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  • Writer's pictureDr. Anton Windfelder

Meeting Friends and Family at the #Nuklearmedizin 24 in Leipzig

Many thanks to @DrFrankHMller and Dr. Michael Hentschel for promoting our alternative animal model, Manduca sexta. Check out our Poster and our recent publication:




Insect larva as an Alternative Animal Model in Experimental Nuclear Medicine and Radiology

 

Aim:

We established caterpillars of Manduca sexta as an alternative animal model in experimental radiology and nuclear medicine, addressing limitations associated with traditional mammalian models for imaging, such as cost, ethical considerations, and generation time. 

 

Methodology:

Manduca larvae were chosen for their physiological and immunological similarities to mammals, making them suitable models for investigating gut inflammation. The caterpillars were exposed to bacterial or chemical challenges to induce a colitis-like phenotype. Imaging modalities, including CT, MRI, FDG-PET were employed for disease detection. We also investigated the role of the NADPH dual oxidase (DUOX) in gut inflammation, a highly conserved gene between humans and Manduca, which is highly upregulated in patients with ulcerative colitis, allowing for comparative analysis. Finally, we evaluated Manduca as an alternative model for the in vivo testing of new contrast agents and tracers.

 

Results:

Our research demonstrates the feasibility of high-throughput imaging using CT, MRI and PET, to assess the severity and progression of gut inflammation in Manduca caterpillars. The imaging modalities successfully detect colitis-like phenotypes induced by bacterial or chemical treatments. The study revealed that DUOX activation led to a significant change in the gut microbiome and aberrant phenotypes, emphasizing its role in inflammation. Furthermore, we proved the usefulness of our model as an in vivo tool for the comprehensive testing of newly developed contrast agents or tracers.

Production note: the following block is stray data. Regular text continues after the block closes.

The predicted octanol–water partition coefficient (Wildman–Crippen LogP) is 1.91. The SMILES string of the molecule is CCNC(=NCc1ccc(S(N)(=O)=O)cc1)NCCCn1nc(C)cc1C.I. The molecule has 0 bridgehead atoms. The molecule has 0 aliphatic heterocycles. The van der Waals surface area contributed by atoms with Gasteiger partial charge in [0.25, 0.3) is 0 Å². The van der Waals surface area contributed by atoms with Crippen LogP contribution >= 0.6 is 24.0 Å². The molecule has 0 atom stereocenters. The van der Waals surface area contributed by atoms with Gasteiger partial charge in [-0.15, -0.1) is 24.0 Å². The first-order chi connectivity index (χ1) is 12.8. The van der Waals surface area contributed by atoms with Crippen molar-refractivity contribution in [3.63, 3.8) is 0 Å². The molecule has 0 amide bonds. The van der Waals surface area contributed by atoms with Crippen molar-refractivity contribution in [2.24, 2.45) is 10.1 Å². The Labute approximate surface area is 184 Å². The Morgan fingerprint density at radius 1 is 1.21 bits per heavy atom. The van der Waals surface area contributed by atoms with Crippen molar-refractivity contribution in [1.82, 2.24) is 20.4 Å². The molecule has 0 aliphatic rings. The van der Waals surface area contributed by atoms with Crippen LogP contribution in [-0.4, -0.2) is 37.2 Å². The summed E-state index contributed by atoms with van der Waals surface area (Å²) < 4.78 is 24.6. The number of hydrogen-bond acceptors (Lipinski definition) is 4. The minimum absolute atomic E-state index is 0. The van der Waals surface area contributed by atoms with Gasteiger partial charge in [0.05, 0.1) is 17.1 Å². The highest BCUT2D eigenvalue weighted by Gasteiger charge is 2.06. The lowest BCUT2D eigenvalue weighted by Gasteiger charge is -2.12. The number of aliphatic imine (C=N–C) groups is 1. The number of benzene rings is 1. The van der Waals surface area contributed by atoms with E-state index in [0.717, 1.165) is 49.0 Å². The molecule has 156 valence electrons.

Conclusions:

Our approach demonstrated Manduca sexta as a highly efficient animal model for experimental radiology and nuclear medicine, showcasing a high-throughput screening platform that complements and replaces traditional mammalian models. It overcomes the limitations associated with mammalian models, providing a cost-effective, ethical, and rapid alternative for basic in vivo studies.

 

 

Reference:

 

-Windfelder, A.G., Müller, F.H.H., Mc Larney, B. et al. High-throughput screening of caterpillars as a platform to study host–microbe interactions and enteric immunity. Nat Commun 13, 7216 (2022). https://doi.org/10.1038/s41467-022-34865-7

 

-Koshkina, O., Rheinberger, T., Flocke, V., Windfelder, A. G. et al. Biodegradable polyphosphoester micelles act as both background-free 31P magnetic resonance imaging agents and drug nanocarriers. Nat Commun 14, 4351 (2023). https://doi.org/10.1038/s41467-023-40089-0

 

-Windfelder, A. G., et al. "A quantitative micro-tomographic gut atlas of the lepidopteran model insect Manduca sexta." iScience 26.6 (2023). https://doi.org/10.1016/j.isci.2023.106801








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